I was dorking around on the web getting prepared for the Colorado 14er Event this year (August 7) and came across some of Steve WG0AT’s goathiker videos. Steve does a great job of capturing the fun of being out on the trail with goats and radios (what a combo!)
Here’s one of the best videos, which captures the fun of the 14er Event:
Lots of important stuff spewing forth from the Internetz.
TWiT’s HamNation netcast keeps on going, so give it a look.
The debate continues about potential likely interference to common GPS receivers from LightSquared’s proposed adjacent-channel transmitters. See this recent article on the problem. If you want to dig deeper, the detailed documents are referenced here. LightSquared and the GPS industry are blaming each other. I tend to put the responsibility on the FCC, the regulatory agency that is supposed to keep spectrum and interference issues under control. This problem could be avoided by the use of basic EMC engineering but the FCC seems to be driven more by politics than engineering.
I have been playing around with Google Plus and, so far, I like it. It may be the optimist in me that says there must be an alternative to Facebook. If you need a G+ invite, send me an email: robtwitte at gmail.com
On twitter, I asked for suggestions on a big hamfest that is an alternative to Dayton. Most replies were for these: HamCom in Dallas, TX; Hamcation in Orlando, FL; Pacificon in Santa Clara, CA. Well, HamCom is out, as it conflicts with the ARRL June VHF QSO Party (the biggest VHF contest of the year). You’ve got to be freakin’ kidding me!! The other two look pretty good.
The Colorado 14er Event will be held on August 7 this year. This is the premier mountaintopping event for amateur radio. The basic idea is to have fun making ham radio contacts from the 14,000 foot peaks in Colorado.
Actually, we’ve started to see some of the 14,000 ft peaks in California on the air, too! Very cool. Rumor has it that some of the New Mexico hams might be active on the highest summits in that state (none are above 14,000 feet though). I don’t know whether the Kansas folks are going to brave the extreme conditions on Mount Sunflower this year or not. (That’s the highest spot in Kansas at 4039 feet, which makes it a “4er”.)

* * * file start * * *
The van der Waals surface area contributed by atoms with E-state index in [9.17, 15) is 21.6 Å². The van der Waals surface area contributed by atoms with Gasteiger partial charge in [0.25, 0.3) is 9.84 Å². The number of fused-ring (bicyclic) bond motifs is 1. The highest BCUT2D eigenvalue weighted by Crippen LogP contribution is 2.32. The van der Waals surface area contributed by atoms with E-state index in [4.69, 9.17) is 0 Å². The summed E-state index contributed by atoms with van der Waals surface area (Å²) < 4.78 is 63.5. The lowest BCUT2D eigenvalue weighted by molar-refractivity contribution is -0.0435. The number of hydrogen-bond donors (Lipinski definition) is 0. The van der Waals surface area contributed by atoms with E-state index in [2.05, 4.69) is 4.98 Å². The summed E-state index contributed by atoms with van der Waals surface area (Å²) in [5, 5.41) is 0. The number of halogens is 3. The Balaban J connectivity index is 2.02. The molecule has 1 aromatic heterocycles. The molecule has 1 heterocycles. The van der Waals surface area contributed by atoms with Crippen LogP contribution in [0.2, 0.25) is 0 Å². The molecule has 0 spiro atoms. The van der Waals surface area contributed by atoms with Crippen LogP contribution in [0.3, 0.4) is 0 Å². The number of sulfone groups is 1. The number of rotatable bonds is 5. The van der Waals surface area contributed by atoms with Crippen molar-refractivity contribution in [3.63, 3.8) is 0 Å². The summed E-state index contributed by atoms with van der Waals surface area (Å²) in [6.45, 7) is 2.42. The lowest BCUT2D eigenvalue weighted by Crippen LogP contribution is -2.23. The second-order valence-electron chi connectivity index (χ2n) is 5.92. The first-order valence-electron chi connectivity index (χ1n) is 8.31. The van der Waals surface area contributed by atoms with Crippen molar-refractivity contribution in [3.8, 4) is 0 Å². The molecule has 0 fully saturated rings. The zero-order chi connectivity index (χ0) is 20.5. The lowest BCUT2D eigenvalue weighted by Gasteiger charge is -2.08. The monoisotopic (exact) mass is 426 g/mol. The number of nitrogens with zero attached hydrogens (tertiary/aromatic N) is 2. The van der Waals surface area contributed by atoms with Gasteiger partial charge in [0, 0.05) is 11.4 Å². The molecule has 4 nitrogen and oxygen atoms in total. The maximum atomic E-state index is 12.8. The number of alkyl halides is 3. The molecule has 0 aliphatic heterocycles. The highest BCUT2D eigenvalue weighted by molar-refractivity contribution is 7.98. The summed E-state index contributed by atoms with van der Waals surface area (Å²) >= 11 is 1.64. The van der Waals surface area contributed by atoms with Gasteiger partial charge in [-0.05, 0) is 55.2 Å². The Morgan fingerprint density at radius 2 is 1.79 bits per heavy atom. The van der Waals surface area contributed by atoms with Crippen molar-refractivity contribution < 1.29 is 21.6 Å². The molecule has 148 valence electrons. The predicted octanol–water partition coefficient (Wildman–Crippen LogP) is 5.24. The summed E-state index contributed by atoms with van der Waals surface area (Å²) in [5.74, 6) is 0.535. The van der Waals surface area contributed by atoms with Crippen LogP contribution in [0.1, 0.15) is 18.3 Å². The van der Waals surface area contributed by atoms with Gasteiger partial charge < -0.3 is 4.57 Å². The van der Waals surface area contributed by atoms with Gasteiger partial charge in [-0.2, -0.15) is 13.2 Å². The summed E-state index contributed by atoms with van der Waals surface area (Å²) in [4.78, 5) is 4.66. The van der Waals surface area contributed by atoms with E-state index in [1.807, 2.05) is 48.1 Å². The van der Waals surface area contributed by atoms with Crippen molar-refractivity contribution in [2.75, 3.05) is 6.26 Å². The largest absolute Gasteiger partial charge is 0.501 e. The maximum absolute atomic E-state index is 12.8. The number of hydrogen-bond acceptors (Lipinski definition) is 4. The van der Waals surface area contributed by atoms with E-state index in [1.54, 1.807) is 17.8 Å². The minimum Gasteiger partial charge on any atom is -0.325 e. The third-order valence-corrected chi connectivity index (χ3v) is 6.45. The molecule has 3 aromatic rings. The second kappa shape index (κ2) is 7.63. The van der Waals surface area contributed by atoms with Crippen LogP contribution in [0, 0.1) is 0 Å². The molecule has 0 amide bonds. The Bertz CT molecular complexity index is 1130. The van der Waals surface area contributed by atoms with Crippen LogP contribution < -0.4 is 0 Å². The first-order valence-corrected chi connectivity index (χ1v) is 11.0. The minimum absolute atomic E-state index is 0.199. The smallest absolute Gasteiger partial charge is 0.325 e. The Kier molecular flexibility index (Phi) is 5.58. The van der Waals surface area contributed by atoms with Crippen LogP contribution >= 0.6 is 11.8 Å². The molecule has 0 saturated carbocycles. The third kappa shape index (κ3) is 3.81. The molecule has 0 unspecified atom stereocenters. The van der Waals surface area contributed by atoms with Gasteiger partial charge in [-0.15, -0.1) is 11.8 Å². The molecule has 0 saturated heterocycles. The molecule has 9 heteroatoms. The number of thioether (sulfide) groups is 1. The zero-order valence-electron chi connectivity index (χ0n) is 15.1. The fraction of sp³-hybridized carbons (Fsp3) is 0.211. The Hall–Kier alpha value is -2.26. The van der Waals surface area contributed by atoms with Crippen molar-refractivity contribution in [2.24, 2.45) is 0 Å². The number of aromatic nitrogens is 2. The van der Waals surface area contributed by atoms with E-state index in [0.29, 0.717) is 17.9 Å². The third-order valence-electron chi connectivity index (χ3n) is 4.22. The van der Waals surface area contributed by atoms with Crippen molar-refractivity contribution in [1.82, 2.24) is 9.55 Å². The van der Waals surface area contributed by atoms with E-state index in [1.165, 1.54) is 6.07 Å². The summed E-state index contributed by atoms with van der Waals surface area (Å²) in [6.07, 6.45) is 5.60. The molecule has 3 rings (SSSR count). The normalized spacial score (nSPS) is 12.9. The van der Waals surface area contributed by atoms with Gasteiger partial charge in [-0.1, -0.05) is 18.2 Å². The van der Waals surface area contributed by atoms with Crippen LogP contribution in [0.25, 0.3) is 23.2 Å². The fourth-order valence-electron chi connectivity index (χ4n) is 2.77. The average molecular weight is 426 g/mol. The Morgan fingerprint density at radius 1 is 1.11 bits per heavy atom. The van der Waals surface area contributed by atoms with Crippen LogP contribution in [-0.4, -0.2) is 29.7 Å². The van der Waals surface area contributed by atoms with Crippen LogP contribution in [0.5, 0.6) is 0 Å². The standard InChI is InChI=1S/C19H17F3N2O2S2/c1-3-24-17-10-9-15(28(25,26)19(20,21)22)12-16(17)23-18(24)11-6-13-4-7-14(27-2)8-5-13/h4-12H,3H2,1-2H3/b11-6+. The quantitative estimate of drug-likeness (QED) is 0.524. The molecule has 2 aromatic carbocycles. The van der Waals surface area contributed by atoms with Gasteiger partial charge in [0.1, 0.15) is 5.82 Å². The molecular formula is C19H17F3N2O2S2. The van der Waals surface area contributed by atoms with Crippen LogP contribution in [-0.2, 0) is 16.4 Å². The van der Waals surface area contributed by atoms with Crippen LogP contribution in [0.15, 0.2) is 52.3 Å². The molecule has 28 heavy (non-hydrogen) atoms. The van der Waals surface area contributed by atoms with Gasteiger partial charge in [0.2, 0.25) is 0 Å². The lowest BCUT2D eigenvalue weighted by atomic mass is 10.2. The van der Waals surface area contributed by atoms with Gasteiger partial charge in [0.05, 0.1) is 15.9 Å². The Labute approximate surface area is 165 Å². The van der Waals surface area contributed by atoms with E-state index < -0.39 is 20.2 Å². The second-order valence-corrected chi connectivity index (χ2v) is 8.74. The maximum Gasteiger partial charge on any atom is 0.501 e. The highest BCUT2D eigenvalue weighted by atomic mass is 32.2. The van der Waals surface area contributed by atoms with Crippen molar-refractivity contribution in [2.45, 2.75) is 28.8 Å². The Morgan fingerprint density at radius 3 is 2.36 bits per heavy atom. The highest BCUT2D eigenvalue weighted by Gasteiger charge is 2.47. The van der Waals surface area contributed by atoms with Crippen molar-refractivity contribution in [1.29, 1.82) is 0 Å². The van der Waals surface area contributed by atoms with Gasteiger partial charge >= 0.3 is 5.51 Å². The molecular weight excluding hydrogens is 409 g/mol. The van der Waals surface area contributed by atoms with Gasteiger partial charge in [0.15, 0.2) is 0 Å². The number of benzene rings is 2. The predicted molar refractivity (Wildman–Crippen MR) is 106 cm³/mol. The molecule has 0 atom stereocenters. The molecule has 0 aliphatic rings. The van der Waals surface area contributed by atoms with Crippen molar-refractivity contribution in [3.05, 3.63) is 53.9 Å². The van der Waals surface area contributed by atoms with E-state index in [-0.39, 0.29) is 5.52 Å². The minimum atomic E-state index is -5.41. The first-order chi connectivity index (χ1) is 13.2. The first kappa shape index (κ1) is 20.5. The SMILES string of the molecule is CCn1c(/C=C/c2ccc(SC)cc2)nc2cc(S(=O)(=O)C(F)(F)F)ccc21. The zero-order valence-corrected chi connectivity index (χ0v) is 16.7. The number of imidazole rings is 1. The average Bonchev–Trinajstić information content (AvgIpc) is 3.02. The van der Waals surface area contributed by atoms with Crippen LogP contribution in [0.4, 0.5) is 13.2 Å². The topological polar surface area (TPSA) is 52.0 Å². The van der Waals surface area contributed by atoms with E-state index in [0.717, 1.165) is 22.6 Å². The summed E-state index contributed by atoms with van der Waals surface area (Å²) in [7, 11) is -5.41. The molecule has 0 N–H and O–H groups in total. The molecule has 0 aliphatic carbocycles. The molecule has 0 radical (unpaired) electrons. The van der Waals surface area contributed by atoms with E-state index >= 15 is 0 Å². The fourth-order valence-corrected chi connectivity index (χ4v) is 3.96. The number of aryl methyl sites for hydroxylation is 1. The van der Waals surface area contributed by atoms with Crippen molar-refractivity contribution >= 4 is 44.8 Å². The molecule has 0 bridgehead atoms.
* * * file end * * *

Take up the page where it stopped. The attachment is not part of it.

When the topic of ham radio comes up with normal people (that is, non-hams), I usually get asked the question “Who Do You Talk To?” I always come up with some vague and lame answer like “people all over the world” that gets me by.
I finally figured out what the problem is: amateur radio is not for talking to people. At least not for me. If you just want to talk to someone, there are much better ways to do it, such as the telephone…or Skype. There was a time long, long ago when one of the hooks for ham radio was “you can talk to a family member” when telephone service was not available or too expensive. Those days are gone. Back in the 1970’s and 1980’s, the hook was often “make mobile phone calls via the repeater autopatch.” That was cool stuff that mere mortals could not do. With everyone and their dog now having a mobile phone, those days are gone, too.
So where does that leave us? Back where we started: the Universal Purpose of Amateur Radio is to have fun messing around with radios. Of course, this takes many different forms: public service, emergency communications, chasing DX, chasing counties, competing in contests, building kits, running QRP…to name just a few.
Now you will hear actual conversations on the ham bands but if you listen closely they usually have a radio underpinning to them. Hams are always talking about their equipment, signal strength, why their antenna is so great, why their antenna fell down, etc. It is kind of like making a telephone call where you talk about the quality of the phone line, the type of telephone being used and potential improvements to your home phone system.
Wait, you say, what about those guys on 75 Meters every evening talking about their medical conditions and complaining about the government? Aren’t those guys actually talking to people?